By DENISE MAYCOCK
Tribune Freeport Reporter
Going into the fifth consecutive week of lockdowns in Grand Bahama, some residents are feeling a bit frustrated while others believe it is for the protection of all.
One Grand Bahama resident agrees the extended lockdowns are not comfortable, but the “health and well-being of the country” is a priority.
“As a nation, we have to take precautions to protect every single person of the Commonwealth of the Bahamas,” she said. “It is not a comfortable position to be in, however, our health and well-being come first.”
On announcing the immediate full lockdown for New Providence on Monday evening - subsquently abandoned - The Prime Minister also extended the two-week lockdown to August 19, for another week in Grand Bahama, which will be entering its fifth-week lockdown.
The resident believes the government is acting within the provisions of the Bahamas Constitution concerning Emergency Powers COVID-19 Orders 2020.
“I think we should stand together as a nation and support each other, and be very careful of how we look after our own health as well as others by complying with the Emergency Orders presented for the welfare of people by the government. That is the only way we will survive through this epidemic,” she said.
An East Grand Bahama resident said a solution is needed to bring some balance to the current situation.
“A solution must be administered that leaves rooms for economic activity while simultaneously taking safety into account,” he said.
The resident believes that “non-essential” workers are the ones who are suffering.
“While essential workers and decision-makers continue receiving paycheques rain or shine, the masses deemed non-essential empty out their bank accounts, lose businesses, default on loans, get evicted, can’t feed their families, and more,” he said.
A young male resident of Freeport hopes this is the final set of lockdowns.
“I agree with this final set of lockdowns to stop people from moving about, but there must be a more creative way than lockdowns,” he said.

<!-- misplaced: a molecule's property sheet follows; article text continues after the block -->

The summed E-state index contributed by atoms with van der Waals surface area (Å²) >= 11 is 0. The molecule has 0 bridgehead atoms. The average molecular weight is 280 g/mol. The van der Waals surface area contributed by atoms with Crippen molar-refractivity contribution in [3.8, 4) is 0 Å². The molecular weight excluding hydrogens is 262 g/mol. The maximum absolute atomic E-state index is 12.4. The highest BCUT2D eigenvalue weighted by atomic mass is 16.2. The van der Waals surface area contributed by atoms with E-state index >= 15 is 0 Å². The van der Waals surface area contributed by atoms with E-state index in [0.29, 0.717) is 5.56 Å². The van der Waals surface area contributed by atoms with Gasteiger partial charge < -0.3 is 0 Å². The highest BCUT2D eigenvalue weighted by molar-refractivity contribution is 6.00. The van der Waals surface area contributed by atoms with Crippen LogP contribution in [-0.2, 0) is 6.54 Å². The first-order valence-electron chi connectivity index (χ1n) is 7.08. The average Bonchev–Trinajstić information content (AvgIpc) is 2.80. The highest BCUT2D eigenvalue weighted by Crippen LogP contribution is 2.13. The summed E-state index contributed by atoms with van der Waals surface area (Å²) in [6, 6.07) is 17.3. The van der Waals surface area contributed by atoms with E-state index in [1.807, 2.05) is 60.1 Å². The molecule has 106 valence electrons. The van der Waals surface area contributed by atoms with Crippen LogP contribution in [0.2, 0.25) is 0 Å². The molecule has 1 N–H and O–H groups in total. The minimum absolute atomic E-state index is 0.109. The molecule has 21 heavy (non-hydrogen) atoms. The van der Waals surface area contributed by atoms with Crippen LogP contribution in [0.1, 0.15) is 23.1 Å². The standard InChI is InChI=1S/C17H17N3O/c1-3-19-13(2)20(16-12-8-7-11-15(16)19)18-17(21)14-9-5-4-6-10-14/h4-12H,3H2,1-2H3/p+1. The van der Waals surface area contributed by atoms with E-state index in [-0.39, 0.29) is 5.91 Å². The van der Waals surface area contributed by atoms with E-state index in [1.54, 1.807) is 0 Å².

The resident said that Hubcat monitoring for COVID positive persons should be implemented in GB, as well as the testing of swab samples in Freeport.
A resident of central Grand Bahama was very frustrated over the ongoing lockdowns.
She noted that many single parents, particularly mothers who are unemployed, and retired pensioners are being severely affected.
“The majority of Bahamian people are living pay cheque to pay cheque at no fault of theirs. You cannot lock people up and do not expect for them to prepare. I don’t see anyone being against the locking up if is it necessary,” she said.
The resident said persons who are obeying the law should not be punished for those who are not, and spreading the virus.
“They need…to deal with the problematic people who are causing it. What are you going to do? Keep locking us down like a yo-yo? You have to address the issue of those who are not disciplined and control them.”
The woman said that law-abiding citizens are becoming frustrated and irritated. Those found not following proper protocols should be arrested, jailed, or put under house arrest, she suggested.
“Our nation has to move on, we are at a crossroads where we have no money, and every time we close down companies have to layoff people,” she said.
The resident indicated that while the focus is on health, the lockdown situation is stressful and can lead to chronic conditions as well as anxiety, mental problems, and even suicides among healthy citizens.